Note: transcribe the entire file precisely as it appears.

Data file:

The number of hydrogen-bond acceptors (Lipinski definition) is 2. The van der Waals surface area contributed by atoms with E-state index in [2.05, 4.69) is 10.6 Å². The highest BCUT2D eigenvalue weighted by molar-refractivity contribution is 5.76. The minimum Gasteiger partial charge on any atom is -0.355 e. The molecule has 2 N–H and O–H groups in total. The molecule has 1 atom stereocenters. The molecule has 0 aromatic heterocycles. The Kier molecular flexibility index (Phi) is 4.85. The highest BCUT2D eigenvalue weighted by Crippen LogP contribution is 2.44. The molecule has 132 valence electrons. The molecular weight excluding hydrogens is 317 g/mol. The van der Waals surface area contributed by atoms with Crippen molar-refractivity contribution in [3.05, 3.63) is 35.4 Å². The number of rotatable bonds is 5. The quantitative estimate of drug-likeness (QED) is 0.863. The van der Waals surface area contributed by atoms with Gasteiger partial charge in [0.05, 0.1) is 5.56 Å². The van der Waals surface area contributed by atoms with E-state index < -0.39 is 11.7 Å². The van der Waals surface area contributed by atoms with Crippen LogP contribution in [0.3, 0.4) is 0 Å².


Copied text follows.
The number of hydrogen-bond acceptors (Lipinski definition) is 2. The van der Waals surface area contributed by atoms with E-state index in [2.05, 4.69) is 10.6 Å². The highest BCUT2D eigenvalue weighted by molar-refractivity contribution is 5.76. The minimum Gasteiger partial charge on any atom is -0.355 e. The molecule has 2 N–H and O–H groups in total. The molecule has 1 atom stereocenters. The molecule has 0 aromatic heterocycles. The Kier molecular flexibility index (Phi) is 4.85. The highest BCUT2D eigenvalue weighted by Crippen LogP contribution is 2.44. The molecule has 132 valence electrons. The molecular weight excluding hydrogens is 317 g/mol. The van der Waals surface area contributed by atoms with Crippen molar-refractivity contribution in [3.05, 3.63) is 35.4 Å². The number of rotatable bonds is 5. The quantitative estimate of drug-likeness (QED) is 0.863. The van der Waals surface area contributed by atoms with Gasteiger partial charge in [0.05, 0.1) is 5.56 Å². The van der Waals surface area contributed by atoms with E-state index < -0.39 is 11.7 Å². The van der Waals surface area contributed by atoms with Crippen LogP contribution in [0.3, 0.4) is 0 Å².